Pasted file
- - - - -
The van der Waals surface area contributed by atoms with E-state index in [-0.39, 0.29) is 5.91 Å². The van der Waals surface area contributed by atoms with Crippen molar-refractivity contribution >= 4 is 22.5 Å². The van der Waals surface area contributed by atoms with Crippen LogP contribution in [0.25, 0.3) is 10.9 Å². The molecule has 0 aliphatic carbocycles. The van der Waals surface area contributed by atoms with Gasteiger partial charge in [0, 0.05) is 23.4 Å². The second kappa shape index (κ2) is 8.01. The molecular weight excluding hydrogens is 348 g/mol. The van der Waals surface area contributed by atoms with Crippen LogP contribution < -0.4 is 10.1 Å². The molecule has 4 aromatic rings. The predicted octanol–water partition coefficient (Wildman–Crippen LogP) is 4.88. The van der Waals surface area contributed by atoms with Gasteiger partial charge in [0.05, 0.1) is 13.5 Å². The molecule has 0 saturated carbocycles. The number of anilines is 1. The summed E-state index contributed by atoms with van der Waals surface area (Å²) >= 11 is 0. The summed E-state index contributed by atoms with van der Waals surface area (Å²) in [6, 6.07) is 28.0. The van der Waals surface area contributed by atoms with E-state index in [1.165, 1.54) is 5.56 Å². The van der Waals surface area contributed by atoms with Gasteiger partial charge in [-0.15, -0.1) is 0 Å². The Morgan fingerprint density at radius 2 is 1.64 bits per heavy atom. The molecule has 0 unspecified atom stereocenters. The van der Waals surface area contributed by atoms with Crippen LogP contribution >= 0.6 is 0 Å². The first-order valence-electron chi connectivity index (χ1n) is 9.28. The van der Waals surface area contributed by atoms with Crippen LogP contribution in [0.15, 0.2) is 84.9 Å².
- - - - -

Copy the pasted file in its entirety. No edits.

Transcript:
The van der Waals surface area contributed by atoms with E-state index in [-0.39, 0.29) is 5.91 Å². The van der Waals surface area contributed by atoms with Crippen molar-refractivity contribution >= 4 is 22.5 Å². The van der Waals surface area contributed by atoms with Crippen LogP contribution in [0.25, 0.3) is 10.9 Å². The molecule has 0 aliphatic carbocycles. The van der Waals surface area contributed by atoms with Gasteiger partial charge in [0, 0.05) is 23.4 Å². The second kappa shape index (κ2) is 8.01. The molecular weight excluding hydrogens is 348 g/mol. The van der Waals surface area contributed by atoms with Crippen LogP contribution < -0.4 is 10.1 Å². The molecule has 4 aromatic rings. The predicted octanol–water partition coefficient (Wildman–Crippen LogP) is 4.88. The van der Waals surface area contributed by atoms with Gasteiger partial charge in [0.05, 0.1) is 13.5 Å². The molecule has 0 saturated carbocycles. The number of anilines is 1. The summed E-state index contributed by atoms with van der Waals surface area (Å²) >= 11 is 0. The summed E-state index contributed by atoms with van der Waals surface area (Å²) in [6, 6.07) is 28.0. The van der Waals surface area contributed by atoms with E-state index in [1.165, 1.54) is 5.56 Å². The van der Waals surface area contributed by atoms with Gasteiger partial charge in [-0.15, -0.1) is 0 Å². The Morgan fingerprint density at radius 2 is 1.64 bits per heavy atom. The molecule has 0 unspecified atom stereocenters. The van der Waals surface area contributed by atoms with Crippen LogP contribution >= 0.6 is 0 Å². The first-order valence-electron chi connectivity index (χ1n) is 9.28. The van der Waals surface area contributed by atoms with Crippen LogP contribution in [0.15, 0.2) is 84.9 Å².